Sample Case Study
MD Case Study – Closed Assessment Appealed – Electrical Contractor
Total Original Assessment Amount – $11,835.94
Refund from Original Assessment $5,152.14 – 43%
Refund from Reverse Audit – $49,501.47
Unfortunately, I hate to admit it but, this is the only closed case that Marsu has ever been given the opportunity to appeal. I get it though. Most Taxpayers go from fire to fire in their business and once a fire is put out, the Taxpayer does not want to or have the time to revisit the fire. The Taxpayer believes they are paying their taxes properly. I mean, who overpays their taxes on purpose. The problem is that most Taxpayers are inadvertently overpaying their sales and use taxes. They just do not know it. This Taxpayer had been previously audited in 2004 and assessed and paid $11,835.94 for failure to pay use tax. The Comptroller classified the Taxpayer as a consuming contractor who performs real property work and was audited as such. In 2006, Marsu appealed the assessment under Section 13-509 of the Annotated Code of Maryland and was able to reduce the original assessment and get the Taxpayer a $5,152.14 refund check. This is a 43% reduction from the original assessment which includes penalty and interest.
After reviewing the old assessment, Marsu performed a reverse audit and was able to secure the Taxpayer a sales tax refund for $49,501.47. This refund averaged a savings of $12,375 a year, so since 2006 my electrical contractor friend has saved $173,250 in taxes that he would have been paying if he had not allowed Marsu to do their free review.
The Need for Getting Assistance for a Sales Tax Audit
You are my electrical contractor friend here. You are currently being audited by a State for sales and use tax compliance or have been audited by Maryland in the past four or five years. The audit letter comes in the mail or you get that phone call. The State sends a records request letter listing what records are needed to perform the audit. Asset, expense and sales records and invoices. Chart of accounts, general ledger info, banking information, sales and use tax returns with backup, profit and loss statements, depreciation schedules, income tax returns, withholding tax information and waiver forms.
It is a lot to take in and you think to yourself, “Oh I can handle this” or “I am collecting tax so I cannot really owe that much” or “let’s see what happens before I call someone”. You believe you are doing things correctly. The auditor does their review and really does not tell you much, asks a few questions here and there and maybe asks for some additional information. And boom it happens. The auditor issues workpapers for your review and with it comes a tax bill of $10,000 or $50,000 or even $150,000 like my friend from VA whose case is included in my Success Stories. What should I do?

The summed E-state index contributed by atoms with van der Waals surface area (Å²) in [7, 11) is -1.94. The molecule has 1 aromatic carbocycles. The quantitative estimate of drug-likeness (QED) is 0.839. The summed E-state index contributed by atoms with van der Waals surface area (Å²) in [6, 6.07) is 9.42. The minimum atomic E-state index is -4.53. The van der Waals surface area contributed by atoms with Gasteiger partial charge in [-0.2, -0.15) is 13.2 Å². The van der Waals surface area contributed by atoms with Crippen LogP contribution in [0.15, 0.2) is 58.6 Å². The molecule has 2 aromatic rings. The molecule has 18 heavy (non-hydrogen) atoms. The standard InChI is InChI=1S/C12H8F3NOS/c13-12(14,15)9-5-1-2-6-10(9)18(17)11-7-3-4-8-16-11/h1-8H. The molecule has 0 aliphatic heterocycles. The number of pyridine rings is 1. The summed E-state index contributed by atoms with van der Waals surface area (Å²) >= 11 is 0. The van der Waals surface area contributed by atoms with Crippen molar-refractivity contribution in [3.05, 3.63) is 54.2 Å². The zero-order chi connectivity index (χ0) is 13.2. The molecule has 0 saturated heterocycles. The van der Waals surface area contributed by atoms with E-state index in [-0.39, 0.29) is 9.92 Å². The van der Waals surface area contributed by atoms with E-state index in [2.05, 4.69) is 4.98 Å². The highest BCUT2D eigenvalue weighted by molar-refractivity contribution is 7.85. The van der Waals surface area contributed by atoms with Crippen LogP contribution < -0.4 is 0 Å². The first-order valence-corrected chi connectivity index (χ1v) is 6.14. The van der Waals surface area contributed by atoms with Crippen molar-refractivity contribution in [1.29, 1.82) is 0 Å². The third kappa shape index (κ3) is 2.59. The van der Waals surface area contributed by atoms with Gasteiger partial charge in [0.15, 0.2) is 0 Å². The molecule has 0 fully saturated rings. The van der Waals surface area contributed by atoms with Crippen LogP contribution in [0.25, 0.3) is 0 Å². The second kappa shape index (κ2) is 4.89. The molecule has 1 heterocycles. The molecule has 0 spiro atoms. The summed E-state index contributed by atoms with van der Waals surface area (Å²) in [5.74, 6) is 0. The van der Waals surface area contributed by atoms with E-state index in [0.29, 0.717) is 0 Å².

There are a lot of things you should know about the audit process before it starts. What and how are they going to audit? What are they looking for and why? Do the sample periods and projection methodologies fairly represent the business? Should I ask for different sample periods or just more sample periods? What is a waiver form, and should I sign it? How much will interest and penalty be? How long does the audit process take? What are my rights? Remember, the auditor represents the State and is there to collect tax money. Sometimes the auditor will even have the nerve to tell you that. Usually if the Company is due a refund, the auditor will probably never see the refund because they do not audit the areas where no tax is due. And even if the auditor sees it or knows about something, they will probably not tell you. It is us against them.
And there is one especially important question that accountants and lawyers usually never ask – Is the Company due any sales and use tax refunds? (I tell my clients that your accountant is hired to prepare your tax returns and seldom knows a lot about sales taxes and the audit process and lawyers want to litigate and get paid by the hour regardless if they win or not). Since 1981, Marsu has been reviewing sales and use tax audits and determining if the company has inadvertently overpaid any of their sales and use taxes. Marsu has a two prong approach to a sales tax audit. First, reduce the amount due to the lowest amount possible and second, determine if the Company is due any refunds. In Maryland and sometimes in other states, the refunds are incorporated into the audit and that will reduce the interest and penalty owed. The interest and penalty rates in Maryland together are around 40%. That’s right, 40%. In DC, the penalty rate is 25% and I think that is a little outrageous. In VA, the penalty is 33% if your sales tax collection compliance rate is not above a certain percentage. In MD, sometimes after Marsu’s review the refunds are larger than the tax assessment, so the Company ends up owing no interest and penalty because the refund is incorporated into the audit workpapers and net tax due is zero and the refund balance over the tax due is received in a refund check. Just like my electrical contractor friend here would have had, if Marsu was called in to assist with the audit in 2004. Just check out some of the other “Success Stories” for Taxpayers who called Marsu.
If you are currently being audited or about to be audited, then please give us a call. Marsu will sit down with you and answer all your questions about the audit and refund process. Initial conference is free of charge and all refunds are done on a contingent basis so if no refund is approved, then no fee is due. If a refund is approved, then Marsu only gets paid after the Taxpayer gets written notification that the refund is applied to the outstanding assessment or the refund check is received.
Call now for your Free Consultation to see what Marsu can do for you– 410-598-0955(cell).
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